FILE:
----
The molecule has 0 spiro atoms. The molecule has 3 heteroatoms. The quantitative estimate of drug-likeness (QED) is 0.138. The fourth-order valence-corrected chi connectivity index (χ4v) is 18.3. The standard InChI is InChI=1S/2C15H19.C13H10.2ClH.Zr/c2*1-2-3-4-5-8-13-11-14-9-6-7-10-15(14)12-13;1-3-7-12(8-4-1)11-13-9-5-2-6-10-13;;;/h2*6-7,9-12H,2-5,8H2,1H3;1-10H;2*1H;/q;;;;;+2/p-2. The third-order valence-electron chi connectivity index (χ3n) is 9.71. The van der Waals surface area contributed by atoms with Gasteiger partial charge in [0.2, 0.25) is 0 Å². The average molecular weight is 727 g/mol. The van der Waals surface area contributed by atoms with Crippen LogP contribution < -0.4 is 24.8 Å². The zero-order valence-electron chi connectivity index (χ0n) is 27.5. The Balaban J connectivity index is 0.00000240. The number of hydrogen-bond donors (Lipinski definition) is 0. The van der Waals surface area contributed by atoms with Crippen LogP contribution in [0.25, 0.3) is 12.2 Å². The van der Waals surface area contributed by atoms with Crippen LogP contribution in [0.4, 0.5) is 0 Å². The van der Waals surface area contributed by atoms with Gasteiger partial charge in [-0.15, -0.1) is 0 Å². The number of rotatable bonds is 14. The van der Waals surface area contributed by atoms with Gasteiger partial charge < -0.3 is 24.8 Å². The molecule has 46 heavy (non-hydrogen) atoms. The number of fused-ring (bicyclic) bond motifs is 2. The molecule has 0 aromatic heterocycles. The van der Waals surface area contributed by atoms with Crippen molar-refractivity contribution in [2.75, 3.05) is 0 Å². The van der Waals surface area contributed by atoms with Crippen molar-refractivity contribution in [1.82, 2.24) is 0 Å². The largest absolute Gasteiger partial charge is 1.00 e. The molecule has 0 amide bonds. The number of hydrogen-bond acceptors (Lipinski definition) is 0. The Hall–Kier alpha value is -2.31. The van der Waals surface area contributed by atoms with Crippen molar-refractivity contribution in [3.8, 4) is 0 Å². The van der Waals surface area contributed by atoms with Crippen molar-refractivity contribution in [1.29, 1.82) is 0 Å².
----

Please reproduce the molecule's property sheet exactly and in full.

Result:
The molecule has 0 spiro atoms. The molecule has 3 heteroatoms. The quantitative estimate of drug-likeness (QED) is 0.138. The fourth-order valence-corrected chi connectivity index (χ4v) is 18.3. The standard InChI is InChI=1S/2C15H19.C13H10.2ClH.Zr/c2*1-2-3-4-5-8-13-11-14-9-6-7-10-15(14)12-13;1-3-7-12(8-4-1)11-13-9-5-2-6-10-13;;;/h2*6-7,9-12H,2-5,8H2,1H3;1-10H;2*1H;/q;;;;;+2/p-2. The third-order valence-electron chi connectivity index (χ3n) is 9.71. The van der Waals surface area contributed by atoms with Gasteiger partial charge in [0.2, 0.25) is 0 Å². The average molecular weight is 727 g/mol. The van der Waals surface area contributed by atoms with Crippen LogP contribution < -0.4 is 24.8 Å². The zero-order valence-electron chi connectivity index (χ0n) is 27.5. The Balaban J connectivity index is 0.00000240. The number of hydrogen-bond donors (Lipinski definition) is 0. The van der Waals surface area contributed by atoms with Crippen LogP contribution in [0.25, 0.3) is 12.2 Å². The van der Waals surface area contributed by atoms with Crippen LogP contribution in [0.4, 0.5) is 0 Å². The van der Waals surface area contributed by atoms with Gasteiger partial charge in [-0.15, -0.1) is 0 Å². The number of rotatable bonds is 14. The van der Waals surface area contributed by atoms with Gasteiger partial charge < -0.3 is 24.8 Å². The molecule has 46 heavy (non-hydrogen) atoms. The number of fused-ring (bicyclic) bond motifs is 2. The molecule has 0 aromatic heterocycles. The van der Waals surface area contributed by atoms with Crippen molar-refractivity contribution in [2.75, 3.05) is 0 Å². The van der Waals surface area contributed by atoms with Crippen molar-refractivity contribution in [1.82, 2.24) is 0 Å². The largest absolute Gasteiger partial charge is 1.00 e. The molecule has 0 amide bonds. The number of hydrogen-bond acceptors (Lipinski definition) is 0. The Hall–Kier alpha value is -2.31. The van der Waals surface area contributed by atoms with Crippen molar-refractivity contribution in [3.8, 4) is 0 Å². The van der Waals surface area contributed by atoms with Crippen molar-refractivity contribution in [1.29, 1.82) is 0 Å².